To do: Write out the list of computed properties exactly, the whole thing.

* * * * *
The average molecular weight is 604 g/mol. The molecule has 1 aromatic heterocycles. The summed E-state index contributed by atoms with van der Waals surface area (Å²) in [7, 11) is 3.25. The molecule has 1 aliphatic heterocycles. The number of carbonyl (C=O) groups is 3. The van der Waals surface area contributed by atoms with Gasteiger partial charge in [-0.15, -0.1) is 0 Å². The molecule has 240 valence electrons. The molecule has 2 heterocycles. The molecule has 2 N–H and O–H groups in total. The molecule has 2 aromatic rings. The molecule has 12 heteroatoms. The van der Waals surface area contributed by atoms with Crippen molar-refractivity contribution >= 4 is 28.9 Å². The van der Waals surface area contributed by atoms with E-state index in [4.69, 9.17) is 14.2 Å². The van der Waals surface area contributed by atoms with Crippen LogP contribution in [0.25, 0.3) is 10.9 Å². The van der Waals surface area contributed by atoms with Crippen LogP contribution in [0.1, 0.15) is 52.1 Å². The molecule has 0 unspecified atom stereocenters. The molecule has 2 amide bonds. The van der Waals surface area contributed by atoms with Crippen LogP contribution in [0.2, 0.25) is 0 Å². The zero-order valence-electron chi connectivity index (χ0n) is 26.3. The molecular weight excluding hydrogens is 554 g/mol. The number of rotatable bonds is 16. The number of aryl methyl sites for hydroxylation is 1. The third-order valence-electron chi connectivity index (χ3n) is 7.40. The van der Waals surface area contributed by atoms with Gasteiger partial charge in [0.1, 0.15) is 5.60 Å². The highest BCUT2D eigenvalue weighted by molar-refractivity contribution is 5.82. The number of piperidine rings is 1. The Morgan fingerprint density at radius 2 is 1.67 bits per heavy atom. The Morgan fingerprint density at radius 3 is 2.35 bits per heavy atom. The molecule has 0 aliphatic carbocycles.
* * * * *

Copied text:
The average molecular weight is 604 g/mol. The molecule has 1 aromatic heterocycles. The summed E-state index contributed by atoms with van der Waals surface area (Å²) in [7, 11) is 3.25. The molecule has 1 aliphatic heterocycles. The number of carbonyl (C=O) groups is 3. The van der Waals surface area contributed by atoms with Gasteiger partial charge in [-0.15, -0.1) is 0 Å². The molecule has 240 valence electrons. The molecule has 2 heterocycles. The molecule has 2 N–H and O–H groups in total. The molecule has 2 aromatic rings. The molecule has 12 heteroatoms. The van der Waals surface area contributed by atoms with Crippen molar-refractivity contribution >= 4 is 28.9 Å². The van der Waals surface area contributed by atoms with E-state index in [4.69, 9.17) is 14.2 Å². The van der Waals surface area contributed by atoms with Crippen LogP contribution in [0.25, 0.3) is 10.9 Å². The van der Waals surface area contributed by atoms with Crippen LogP contribution in [0.1, 0.15) is 52.1 Å². The molecule has 0 unspecified atom stereocenters. The molecule has 2 amide bonds. The van der Waals surface area contributed by atoms with Crippen LogP contribution in [0.2, 0.25) is 0 Å². The zero-order valence-electron chi connectivity index (χ0n) is 26.3. The molecular weight excluding hydrogens is 554 g/mol. The number of rotatable bonds is 16. The number of aryl methyl sites for hydroxylation is 1. The third-order valence-electron chi connectivity index (χ3n) is 7.40. The van der Waals surface area contributed by atoms with Gasteiger partial charge in [0.1, 0.15) is 5.60 Å². The highest BCUT2D eigenvalue weighted by molar-refractivity contribution is 5.82. The number of piperidine rings is 1. The Morgan fingerprint density at radius 2 is 1.67 bits per heavy atom. The Morgan fingerprint density at radius 3 is 2.35 bits per heavy atom. The molecule has 0 aliphatic carbocycles.